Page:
MERS VIRUS OUTBREAK

The Center For Disease Control has issued an alert for the MERS Virus. It has flu and pneumonia like symptoms and there is no treatment.
http://www.cdc.gov/

Q: What is MERS?
A: Middle East Respiratory Syndrome (MERS) is a viral respiratory illness. MERS is caused by a coronavirus called “Middle East Respiratory Syndrome Coronavirus” (MERS-CoV).

Q: What is MERS-CoV?
A: MERS-CoV is a beta coronavirus. It was first reported in 2012 in Saudi Arabia. MERS-CoV used to be called “novel coronavirus,” or “nCoV”. It is different from other coronaviruses that have been found in people before.
Q: How was the name selected?
A: The Coronavirus Study Group (CSG) of the International Committee on Taxonomy of Viruses (ICTV) decided in May 2013 to call the novel coronavirus “Middle East Respiratory Syndrome Coronavirus” (MERS-CoV) [5 pages].

Countries with Lab-Confirmed MERS Cases
Countries in the Arabian Peninsula with Cases
Saudi Arabia
United Arab Emirates (UAE)
Qatar
Oman
Jordan
Kuwait
Yemen
Countries with Travel-associated Cases
United Kingdom (UK)
France
Tunisia
Italy
Malaysia
Turkey
Greece
Egypt
United States of America (USA)

For information about cases and deaths by country, visit World Health Organization (WHO)

Most people who got infected with MERS-CoV developed severe acute respiratory illness with symptoms of fever, cough, and shortness of breath. 30% of them died. Some people were reported as having a mild respiratory illness.

Q: What is the source of MERS-CoV?
A: We don’t know for certain where the virus came from. However, it likely came from an animal source. In addition to humans, MERS-CoV has been found in camels in Qatar, Egypt and Saudi Arabia, and a bat in Saudi Arabia. Camels in a few other countries have also tested positive for antibodies to MERS-CoV, indicating they were previously infected with MERS-CoV or a closely related virus. However, we don’t know whether camels are the source of the virus. More information is needed to identify the possible role that camels, bats, and other animals may play in the transmission of MERS-CoV.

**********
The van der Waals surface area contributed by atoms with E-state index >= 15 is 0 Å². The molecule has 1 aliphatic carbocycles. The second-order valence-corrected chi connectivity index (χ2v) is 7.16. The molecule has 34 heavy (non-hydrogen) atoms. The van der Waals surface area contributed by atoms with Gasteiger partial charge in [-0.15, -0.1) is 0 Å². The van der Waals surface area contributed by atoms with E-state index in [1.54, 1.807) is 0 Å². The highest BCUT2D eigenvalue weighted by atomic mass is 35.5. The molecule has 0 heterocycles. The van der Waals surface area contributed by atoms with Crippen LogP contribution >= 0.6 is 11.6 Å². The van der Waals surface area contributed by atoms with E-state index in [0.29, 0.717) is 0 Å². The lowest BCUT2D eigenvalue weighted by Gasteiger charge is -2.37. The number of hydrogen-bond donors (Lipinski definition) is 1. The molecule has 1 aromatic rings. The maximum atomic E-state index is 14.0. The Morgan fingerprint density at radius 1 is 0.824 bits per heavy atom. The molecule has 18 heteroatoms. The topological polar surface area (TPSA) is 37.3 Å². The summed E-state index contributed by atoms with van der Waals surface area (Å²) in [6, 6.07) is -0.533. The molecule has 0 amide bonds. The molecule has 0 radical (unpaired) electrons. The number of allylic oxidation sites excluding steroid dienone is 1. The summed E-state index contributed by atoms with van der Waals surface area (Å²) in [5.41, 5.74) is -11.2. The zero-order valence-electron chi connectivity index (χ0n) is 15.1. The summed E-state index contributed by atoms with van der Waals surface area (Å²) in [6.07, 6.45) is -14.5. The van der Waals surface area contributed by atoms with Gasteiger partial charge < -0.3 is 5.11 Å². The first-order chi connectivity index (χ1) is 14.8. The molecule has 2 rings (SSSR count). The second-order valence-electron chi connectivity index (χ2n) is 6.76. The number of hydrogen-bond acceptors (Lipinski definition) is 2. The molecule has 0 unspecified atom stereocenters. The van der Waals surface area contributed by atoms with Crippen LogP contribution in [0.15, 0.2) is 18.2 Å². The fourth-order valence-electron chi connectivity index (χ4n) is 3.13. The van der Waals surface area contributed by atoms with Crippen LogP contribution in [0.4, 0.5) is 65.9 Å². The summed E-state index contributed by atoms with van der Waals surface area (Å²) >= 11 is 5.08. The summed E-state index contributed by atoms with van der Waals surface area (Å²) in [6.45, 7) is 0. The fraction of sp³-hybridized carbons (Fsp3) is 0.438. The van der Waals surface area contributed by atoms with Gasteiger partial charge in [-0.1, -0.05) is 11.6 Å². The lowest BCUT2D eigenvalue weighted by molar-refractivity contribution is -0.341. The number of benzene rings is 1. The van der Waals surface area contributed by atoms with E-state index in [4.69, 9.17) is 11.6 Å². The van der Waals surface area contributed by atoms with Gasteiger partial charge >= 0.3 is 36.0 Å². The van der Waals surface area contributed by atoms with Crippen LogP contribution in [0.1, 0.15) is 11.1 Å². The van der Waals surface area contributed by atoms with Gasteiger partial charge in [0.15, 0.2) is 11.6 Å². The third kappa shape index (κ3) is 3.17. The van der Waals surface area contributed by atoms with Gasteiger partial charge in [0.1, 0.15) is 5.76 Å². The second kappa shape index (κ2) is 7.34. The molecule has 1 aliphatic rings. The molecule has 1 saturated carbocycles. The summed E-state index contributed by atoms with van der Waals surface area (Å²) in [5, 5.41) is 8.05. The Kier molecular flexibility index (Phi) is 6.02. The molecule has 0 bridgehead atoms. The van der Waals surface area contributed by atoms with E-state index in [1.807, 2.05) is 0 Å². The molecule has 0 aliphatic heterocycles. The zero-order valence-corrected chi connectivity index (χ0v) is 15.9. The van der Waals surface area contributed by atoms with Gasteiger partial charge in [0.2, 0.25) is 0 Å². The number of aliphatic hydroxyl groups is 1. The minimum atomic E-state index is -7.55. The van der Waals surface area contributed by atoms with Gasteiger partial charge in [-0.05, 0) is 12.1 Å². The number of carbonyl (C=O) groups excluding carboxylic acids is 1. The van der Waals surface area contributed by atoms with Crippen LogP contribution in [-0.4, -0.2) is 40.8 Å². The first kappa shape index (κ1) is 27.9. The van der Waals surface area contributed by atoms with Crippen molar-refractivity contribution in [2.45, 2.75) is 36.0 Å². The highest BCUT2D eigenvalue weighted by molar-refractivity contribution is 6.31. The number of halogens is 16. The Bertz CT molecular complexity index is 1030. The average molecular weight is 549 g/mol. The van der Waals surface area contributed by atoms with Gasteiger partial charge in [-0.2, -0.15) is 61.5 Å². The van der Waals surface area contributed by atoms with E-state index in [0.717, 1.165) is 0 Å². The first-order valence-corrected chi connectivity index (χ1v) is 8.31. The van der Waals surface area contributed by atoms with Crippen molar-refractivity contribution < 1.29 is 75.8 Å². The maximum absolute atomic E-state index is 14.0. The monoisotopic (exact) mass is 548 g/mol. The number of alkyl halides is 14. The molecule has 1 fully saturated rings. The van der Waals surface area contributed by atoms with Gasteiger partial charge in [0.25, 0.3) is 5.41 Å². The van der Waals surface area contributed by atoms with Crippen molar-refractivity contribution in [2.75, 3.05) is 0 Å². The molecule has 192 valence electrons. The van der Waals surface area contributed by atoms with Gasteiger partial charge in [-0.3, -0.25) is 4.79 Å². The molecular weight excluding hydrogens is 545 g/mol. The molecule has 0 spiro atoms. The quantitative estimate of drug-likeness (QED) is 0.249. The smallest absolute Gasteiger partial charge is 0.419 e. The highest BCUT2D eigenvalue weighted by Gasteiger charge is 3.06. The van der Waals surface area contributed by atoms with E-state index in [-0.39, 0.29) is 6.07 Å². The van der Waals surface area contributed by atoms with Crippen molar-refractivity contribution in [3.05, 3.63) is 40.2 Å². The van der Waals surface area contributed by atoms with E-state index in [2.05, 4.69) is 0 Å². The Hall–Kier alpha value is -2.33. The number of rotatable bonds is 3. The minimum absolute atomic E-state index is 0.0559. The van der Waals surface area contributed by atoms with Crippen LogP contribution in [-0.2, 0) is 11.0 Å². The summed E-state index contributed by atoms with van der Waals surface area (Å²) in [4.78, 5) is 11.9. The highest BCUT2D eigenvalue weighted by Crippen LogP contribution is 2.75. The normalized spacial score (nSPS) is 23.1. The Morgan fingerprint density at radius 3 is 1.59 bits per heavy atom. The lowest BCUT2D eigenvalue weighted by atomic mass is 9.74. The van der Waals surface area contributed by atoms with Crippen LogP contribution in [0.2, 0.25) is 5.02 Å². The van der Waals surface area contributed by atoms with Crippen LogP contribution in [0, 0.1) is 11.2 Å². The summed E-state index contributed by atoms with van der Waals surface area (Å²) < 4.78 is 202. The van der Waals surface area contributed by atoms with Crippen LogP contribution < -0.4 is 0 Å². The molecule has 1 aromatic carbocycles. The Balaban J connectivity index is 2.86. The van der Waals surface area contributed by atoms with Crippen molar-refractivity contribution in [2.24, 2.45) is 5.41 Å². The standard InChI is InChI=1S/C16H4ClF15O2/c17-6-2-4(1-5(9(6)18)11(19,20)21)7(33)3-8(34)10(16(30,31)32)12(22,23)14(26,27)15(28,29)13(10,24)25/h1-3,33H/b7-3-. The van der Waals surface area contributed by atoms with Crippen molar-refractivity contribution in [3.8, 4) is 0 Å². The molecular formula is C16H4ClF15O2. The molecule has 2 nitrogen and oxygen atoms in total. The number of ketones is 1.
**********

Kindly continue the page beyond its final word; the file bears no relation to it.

Q: Is CDC concerned?
A: Yes, CDC is concerned about MERS-CoV. Most people who have been confirmed to have MERS-CoV infection developed severe acute respiratory illness. They had fever, cough, and shortness of breath. About 30% of these people died. Also, in other countries, the virus has spread from person to person through close contact, such as caring for or living with an infected person. CDC recognizes the potential for the virus to spread further and cause more cases globally, including in the United States.

Q: Has anyone in the United States gotten infected?
A: Yes, on May 2, 2014, the first U.S. case of MERS was confirmed in a traveler from Saudi Arabia to the U.S. The traveler is considered to be fully recovered and has been released from the hospital. Public health officials have contacted healthcare workers, family members, and travelers who had close contact with the patient. At this time, none of these contacts has had evidence of being infected with MERS-CoV.

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